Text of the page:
This video shows how data recovery software can emulate the controller and 'play' with thresholds by modifying RR registers to read NAND without the controller:

 
@DiskTuna Wow. Thanks for that cool info. All that really scares me, and doesn't give me confidence. From my (not a chip designer) point of view, continually redefining what is a "1" and what is a "0", particularly in multi level cells, sounds really dangerous. Simplistic example. Bucket 1/2 + .0001 full. Ok it's a 1. Bucket is leaking (as you said). Bucket is 7/16 full. Ok it's still a 1 (from ECC). Bucket is 6/16 full. Ok it's still a 1. ... Bucket is 2/16 full. ???? What is it? Like I said, simplistic. But, it sounds like it won't end well. Lends credence to the idea of doing full rewrites a couple of times per year as we've been discussing. I always think it's better to keep data, than to restore data, or lose data.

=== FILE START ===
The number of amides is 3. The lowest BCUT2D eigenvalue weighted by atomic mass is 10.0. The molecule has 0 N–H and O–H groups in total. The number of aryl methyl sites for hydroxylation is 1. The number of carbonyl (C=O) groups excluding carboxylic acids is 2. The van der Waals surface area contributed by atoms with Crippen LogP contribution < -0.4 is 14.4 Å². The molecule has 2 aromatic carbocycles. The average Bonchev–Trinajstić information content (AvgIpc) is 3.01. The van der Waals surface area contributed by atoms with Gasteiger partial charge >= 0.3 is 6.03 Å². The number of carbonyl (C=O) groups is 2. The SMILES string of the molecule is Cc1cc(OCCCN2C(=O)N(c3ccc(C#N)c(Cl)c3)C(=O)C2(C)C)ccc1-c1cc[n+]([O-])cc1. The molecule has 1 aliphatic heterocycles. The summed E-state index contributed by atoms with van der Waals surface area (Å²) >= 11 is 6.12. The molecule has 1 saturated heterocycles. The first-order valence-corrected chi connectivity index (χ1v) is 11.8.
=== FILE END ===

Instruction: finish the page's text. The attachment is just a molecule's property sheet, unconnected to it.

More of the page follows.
May your bits be stable and your interfaces be fast. :cool: Ron
 
@DiskTuna Wow. Thanks for that cool info. All that really scares me, and doesn't give me confidence. From my (not a chip designer) point of view, continually redefining what is a "1" and what is a "0", particularly in multi level cells, sounds really dangerous. Simplistic example. Bucket 1/2 + .0001 full. Ok it's a 1. Bucket is leaking (as you said). Bucket is 7/16 full. Ok it's still a 1 (from ECC). Bucket is 6/16 full. Ok it's still a 1. ... Bucket is 2/16 full. ???? What is it? Like I said, simplistic.
Yeah well, key is ECC we have to compare with. So we can read a page with RRx and verify with ECC. Less bit errors is better. Often can be brought down to zero bit errors. For example in this fragment you can see green vs red blocks according to ECC while experimenting with different thresholds: